A heading in Salvationist caught my eye recently, writes Major Kathy Woodhouse.
It was the title of an article by John Coutts and read, ‘We have a King who tips up tables’. It was, of course, referring to the account of Jesus entering the temple fn Jerusalem, not long after his arrival in that city on a donkey and surrounded by cheering crowds.
Can you imagine the scene? To us, in the 21st century, it can be rather shocking to picture the calm and poised Jesus that we have composed acting like a football hooligan. But where does our perspective originate? How have we come to adopt the ‘meek and mild’ Jesus of the children’s song? It might be said that the song is itself outdated – well, I want to suggest that if it is, so is the image of an unruffled and impassive Saviour.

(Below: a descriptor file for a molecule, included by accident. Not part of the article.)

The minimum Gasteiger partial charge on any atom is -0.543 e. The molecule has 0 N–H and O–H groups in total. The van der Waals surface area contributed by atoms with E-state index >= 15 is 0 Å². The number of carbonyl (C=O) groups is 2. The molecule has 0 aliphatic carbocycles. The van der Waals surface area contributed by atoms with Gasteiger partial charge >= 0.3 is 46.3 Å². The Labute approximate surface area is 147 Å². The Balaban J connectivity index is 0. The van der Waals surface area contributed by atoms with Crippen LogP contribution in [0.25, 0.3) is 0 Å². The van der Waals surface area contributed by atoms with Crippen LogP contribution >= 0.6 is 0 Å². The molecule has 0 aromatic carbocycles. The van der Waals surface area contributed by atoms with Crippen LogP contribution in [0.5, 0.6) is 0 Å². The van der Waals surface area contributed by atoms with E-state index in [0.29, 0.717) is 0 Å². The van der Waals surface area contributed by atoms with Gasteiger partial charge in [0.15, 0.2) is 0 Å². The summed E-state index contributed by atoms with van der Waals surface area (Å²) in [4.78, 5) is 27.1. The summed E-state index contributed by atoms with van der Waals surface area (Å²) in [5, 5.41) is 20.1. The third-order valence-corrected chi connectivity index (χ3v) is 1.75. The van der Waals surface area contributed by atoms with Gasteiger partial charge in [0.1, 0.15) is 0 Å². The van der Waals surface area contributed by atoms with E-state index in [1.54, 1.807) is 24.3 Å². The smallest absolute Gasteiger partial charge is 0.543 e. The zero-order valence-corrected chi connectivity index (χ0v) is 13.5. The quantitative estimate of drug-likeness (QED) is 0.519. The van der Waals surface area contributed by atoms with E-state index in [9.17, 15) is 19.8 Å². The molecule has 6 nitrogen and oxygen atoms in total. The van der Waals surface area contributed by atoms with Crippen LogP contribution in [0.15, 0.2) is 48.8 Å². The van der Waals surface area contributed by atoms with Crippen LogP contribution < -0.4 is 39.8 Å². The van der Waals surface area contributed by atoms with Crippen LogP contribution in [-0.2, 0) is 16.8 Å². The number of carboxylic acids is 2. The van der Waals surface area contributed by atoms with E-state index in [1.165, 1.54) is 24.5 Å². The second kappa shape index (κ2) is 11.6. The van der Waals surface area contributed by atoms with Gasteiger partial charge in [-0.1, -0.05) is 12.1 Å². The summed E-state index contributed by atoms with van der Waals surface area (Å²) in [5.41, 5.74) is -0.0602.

Jesus knew the Scriptures well and would have been well versed in the prophecy of Isaiah and the revelation that God was interested in more than the ritual of religion and the maintaining of standards. He was more interested in people than principles and this is what, I believe, was Jesus purpose; to remind us of that fact.
He could not sit back and watch while the sick and needy went about their business. He had to do something to alleviate their suffering:
‘Sit no longer idly by
While the heedless millions dieâ€¦â€¦”
The words of the old song vividly portray the world into which the new Salvation Army had been born a few years earlier. But has society changed that much?
Yes, we need a table-tipping Saviour but we also need disciples who will stand up against injustice and inequality, who will dare to turn the tables in the temple for the sake of those who need to know that God loves them too.